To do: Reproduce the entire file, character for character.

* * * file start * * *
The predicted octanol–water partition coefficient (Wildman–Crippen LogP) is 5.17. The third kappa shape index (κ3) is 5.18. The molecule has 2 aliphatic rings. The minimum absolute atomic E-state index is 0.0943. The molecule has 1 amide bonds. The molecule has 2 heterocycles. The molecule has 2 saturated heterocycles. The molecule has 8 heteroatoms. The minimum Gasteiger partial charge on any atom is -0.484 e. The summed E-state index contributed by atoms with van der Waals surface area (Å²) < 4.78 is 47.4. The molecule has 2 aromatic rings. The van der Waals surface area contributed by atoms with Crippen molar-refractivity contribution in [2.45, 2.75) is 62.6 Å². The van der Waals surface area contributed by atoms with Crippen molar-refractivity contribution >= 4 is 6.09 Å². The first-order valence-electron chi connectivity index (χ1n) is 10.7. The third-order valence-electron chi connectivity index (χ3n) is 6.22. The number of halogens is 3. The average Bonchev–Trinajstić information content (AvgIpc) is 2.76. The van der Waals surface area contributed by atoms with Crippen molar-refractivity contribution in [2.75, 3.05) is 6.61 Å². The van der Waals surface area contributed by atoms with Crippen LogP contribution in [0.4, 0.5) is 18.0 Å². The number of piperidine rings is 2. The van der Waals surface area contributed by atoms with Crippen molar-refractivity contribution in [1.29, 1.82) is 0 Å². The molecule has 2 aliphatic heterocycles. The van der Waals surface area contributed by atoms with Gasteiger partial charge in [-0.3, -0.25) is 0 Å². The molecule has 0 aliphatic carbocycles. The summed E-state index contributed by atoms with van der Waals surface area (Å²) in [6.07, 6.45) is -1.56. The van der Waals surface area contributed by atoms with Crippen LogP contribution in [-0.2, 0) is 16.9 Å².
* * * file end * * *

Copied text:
The predicted octanol–water partition coefficient (Wildman–Crippen LogP) is 5.17. The third kappa shape index (κ3) is 5.18. The molecule has 2 aliphatic rings. The minimum absolute atomic E-state index is 0.0943. The molecule has 1 amide bonds. The molecule has 2 heterocycles. The molecule has 2 saturated heterocycles. The molecule has 8 heteroatoms. The minimum Gasteiger partial charge on any atom is -0.484 e. The summed E-state index contributed by atoms with van der Waals surface area (Å²) < 4.78 is 47.4. The molecule has 2 aromatic rings. The van der Waals surface area contributed by atoms with Crippen molar-refractivity contribution in [2.45, 2.75) is 62.6 Å². The van der Waals surface area contributed by atoms with Crippen molar-refractivity contribution >= 4 is 6.09 Å². The first-order valence-electron chi connectivity index (χ1n) is 10.7. The third-order valence-electron chi connectivity index (χ3n) is 6.22. The number of halogens is 3. The average Bonchev–Trinajstić information content (AvgIpc) is 2.76. The van der Waals surface area contributed by atoms with Crippen molar-refractivity contribution in [2.75, 3.05) is 6.61 Å². The van der Waals surface area contributed by atoms with Crippen LogP contribution in [0.4, 0.5) is 18.0 Å². The number of piperidine rings is 2. The van der Waals surface area contributed by atoms with Crippen molar-refractivity contribution in [1.29, 1.82) is 0 Å². The molecule has 2 aliphatic heterocycles. The van der Waals surface area contributed by atoms with Gasteiger partial charge in [-0.3, -0.25) is 0 Å². The molecule has 0 aliphatic carbocycles. The summed E-state index contributed by atoms with van der Waals surface area (Å²) in [6.07, 6.45) is -1.56. The van der Waals surface area contributed by atoms with Crippen LogP contribution in [-0.2, 0) is 16.9 Å².